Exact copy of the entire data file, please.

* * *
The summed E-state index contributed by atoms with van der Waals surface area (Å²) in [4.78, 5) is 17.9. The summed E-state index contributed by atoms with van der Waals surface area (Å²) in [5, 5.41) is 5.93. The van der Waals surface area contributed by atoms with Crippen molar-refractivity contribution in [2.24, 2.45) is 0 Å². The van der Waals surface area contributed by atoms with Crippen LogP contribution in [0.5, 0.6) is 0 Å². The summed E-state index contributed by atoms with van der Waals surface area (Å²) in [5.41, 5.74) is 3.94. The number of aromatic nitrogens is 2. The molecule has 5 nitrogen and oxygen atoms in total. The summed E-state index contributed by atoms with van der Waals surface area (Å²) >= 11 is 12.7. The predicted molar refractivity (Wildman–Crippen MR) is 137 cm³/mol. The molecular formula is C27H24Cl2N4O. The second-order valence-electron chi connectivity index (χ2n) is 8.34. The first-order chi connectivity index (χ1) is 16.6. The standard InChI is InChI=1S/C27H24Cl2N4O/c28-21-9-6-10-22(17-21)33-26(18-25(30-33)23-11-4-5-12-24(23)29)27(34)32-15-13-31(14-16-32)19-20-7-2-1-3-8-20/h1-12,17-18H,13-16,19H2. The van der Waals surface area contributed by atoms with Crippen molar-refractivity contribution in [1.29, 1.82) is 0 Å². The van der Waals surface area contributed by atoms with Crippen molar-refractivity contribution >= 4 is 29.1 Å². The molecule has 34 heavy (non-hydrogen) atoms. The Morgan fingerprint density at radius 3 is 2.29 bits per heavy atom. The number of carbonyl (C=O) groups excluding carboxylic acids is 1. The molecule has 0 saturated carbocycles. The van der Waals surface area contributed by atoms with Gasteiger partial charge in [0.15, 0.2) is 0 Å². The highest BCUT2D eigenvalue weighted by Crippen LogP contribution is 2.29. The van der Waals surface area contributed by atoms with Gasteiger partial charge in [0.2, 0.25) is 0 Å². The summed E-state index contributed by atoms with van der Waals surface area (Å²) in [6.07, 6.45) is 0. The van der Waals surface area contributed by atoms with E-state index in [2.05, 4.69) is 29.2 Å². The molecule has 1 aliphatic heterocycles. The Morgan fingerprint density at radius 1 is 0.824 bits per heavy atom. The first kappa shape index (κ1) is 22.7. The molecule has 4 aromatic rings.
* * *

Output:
The summed E-state index contributed by atoms with van der Waals surface area (Å²) in [4.78, 5) is 17.9. The summed E-state index contributed by atoms with van der Waals surface area (Å²) in [5, 5.41) is 5.93. The van der Waals surface area contributed by atoms with Crippen molar-refractivity contribution in [2.24, 2.45) is 0 Å². The van der Waals surface area contributed by atoms with Crippen LogP contribution in [0.5, 0.6) is 0 Å². The summed E-state index contributed by atoms with van der Waals surface area (Å²) in [5.41, 5.74) is 3.94. The number of aromatic nitrogens is 2. The molecule has 5 nitrogen and oxygen atoms in total. The summed E-state index contributed by atoms with van der Waals surface area (Å²) >= 11 is 12.7. The predicted molar refractivity (Wildman–Crippen MR) is 137 cm³/mol. The molecular formula is C27H24Cl2N4O. The second-order valence-electron chi connectivity index (χ2n) is 8.34. The first-order chi connectivity index (χ1) is 16.6. The standard InChI is InChI=1S/C27H24Cl2N4O/c28-21-9-6-10-22(17-21)33-26(18-25(30-33)23-11-4-5-12-24(23)29)27(34)32-15-13-31(14-16-32)19-20-7-2-1-3-8-20/h1-12,17-18H,13-16,19H2. The van der Waals surface area contributed by atoms with Crippen molar-refractivity contribution in [1.29, 1.82) is 0 Å². The van der Waals surface area contributed by atoms with Crippen molar-refractivity contribution >= 4 is 29.1 Å². The molecule has 34 heavy (non-hydrogen) atoms. The Morgan fingerprint density at radius 3 is 2.29 bits per heavy atom. The number of carbonyl (C=O) groups excluding carboxylic acids is 1. The molecule has 0 saturated carbocycles. The van der Waals surface area contributed by atoms with Gasteiger partial charge in [0.15, 0.2) is 0 Å². The highest BCUT2D eigenvalue weighted by Crippen LogP contribution is 2.29. The van der Waals surface area contributed by atoms with Gasteiger partial charge in [0.2, 0.25) is 0 Å². The summed E-state index contributed by atoms with van der Waals surface area (Å²) in [6.07, 6.45) is 0. The van der Waals surface area contributed by atoms with E-state index in [2.05, 4.69) is 29.2 Å². The molecule has 1 aliphatic heterocycles. The Morgan fingerprint density at radius 1 is 0.824 bits per heavy atom. The first kappa shape index (κ1) is 22.7. The molecule has 4 aromatic rings.